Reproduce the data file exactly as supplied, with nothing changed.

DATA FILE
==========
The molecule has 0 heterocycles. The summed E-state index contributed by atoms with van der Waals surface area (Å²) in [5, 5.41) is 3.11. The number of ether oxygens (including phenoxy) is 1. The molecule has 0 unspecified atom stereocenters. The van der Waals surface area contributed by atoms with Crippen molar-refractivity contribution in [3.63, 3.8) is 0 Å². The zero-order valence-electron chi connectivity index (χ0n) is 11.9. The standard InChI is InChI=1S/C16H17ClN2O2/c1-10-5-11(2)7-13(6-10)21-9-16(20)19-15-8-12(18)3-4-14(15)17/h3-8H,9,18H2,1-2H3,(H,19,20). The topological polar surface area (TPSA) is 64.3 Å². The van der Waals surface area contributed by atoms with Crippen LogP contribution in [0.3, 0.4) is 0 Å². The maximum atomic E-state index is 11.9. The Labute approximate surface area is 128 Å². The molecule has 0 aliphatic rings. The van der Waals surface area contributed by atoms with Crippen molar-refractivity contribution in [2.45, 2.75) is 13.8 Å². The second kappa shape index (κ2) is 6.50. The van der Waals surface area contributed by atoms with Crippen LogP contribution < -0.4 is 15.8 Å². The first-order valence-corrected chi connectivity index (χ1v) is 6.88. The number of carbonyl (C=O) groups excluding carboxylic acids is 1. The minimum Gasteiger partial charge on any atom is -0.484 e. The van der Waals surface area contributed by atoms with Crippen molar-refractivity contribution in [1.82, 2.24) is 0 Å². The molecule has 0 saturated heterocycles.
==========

The molecule has 0 heterocycles. The summed E-state index contributed by atoms with van der Waals surface area (Å²) in [5, 5.41) is 3.11. The number of ether oxygens (including phenoxy) is 1. The molecule has 0 unspecified atom stereocenters. The van der Waals surface area contributed by atoms with Crippen molar-refractivity contribution in [3.63, 3.8) is 0 Å². The zero-order valence-electron chi connectivity index (χ0n) is 11.9. The standard InChI is InChI=1S/C16H17ClN2O2/c1-10-5-11(2)7-13(6-10)21-9-16(20)19-15-8-12(18)3-4-14(15)17/h3-8H,9,18H2,1-2H3,(H,19,20). The topological polar surface area (TPSA) is 64.3 Å². The van der Waals surface area contributed by atoms with Crippen LogP contribution in [0.3, 0.4) is 0 Å². The maximum atomic E-state index is 11.9. The Labute approximate surface area is 128 Å². The molecule has 0 aliphatic rings. The van der Waals surface area contributed by atoms with Crippen molar-refractivity contribution in [2.45, 2.75) is 13.8 Å². The second kappa shape index (κ2) is 6.50. The van der Waals surface area contributed by atoms with Crippen LogP contribution < -0.4 is 15.8 Å². The first-order valence-corrected chi connectivity index (χ1v) is 6.88. The number of carbonyl (C=O) groups excluding carboxylic acids is 1. The minimum Gasteiger partial charge on any atom is -0.484 e. The van der Waals surface area contributed by atoms with Crippen molar-refractivity contribution in [1.82, 2.24) is 0 Å². The molecule has 0 saturated heterocycles.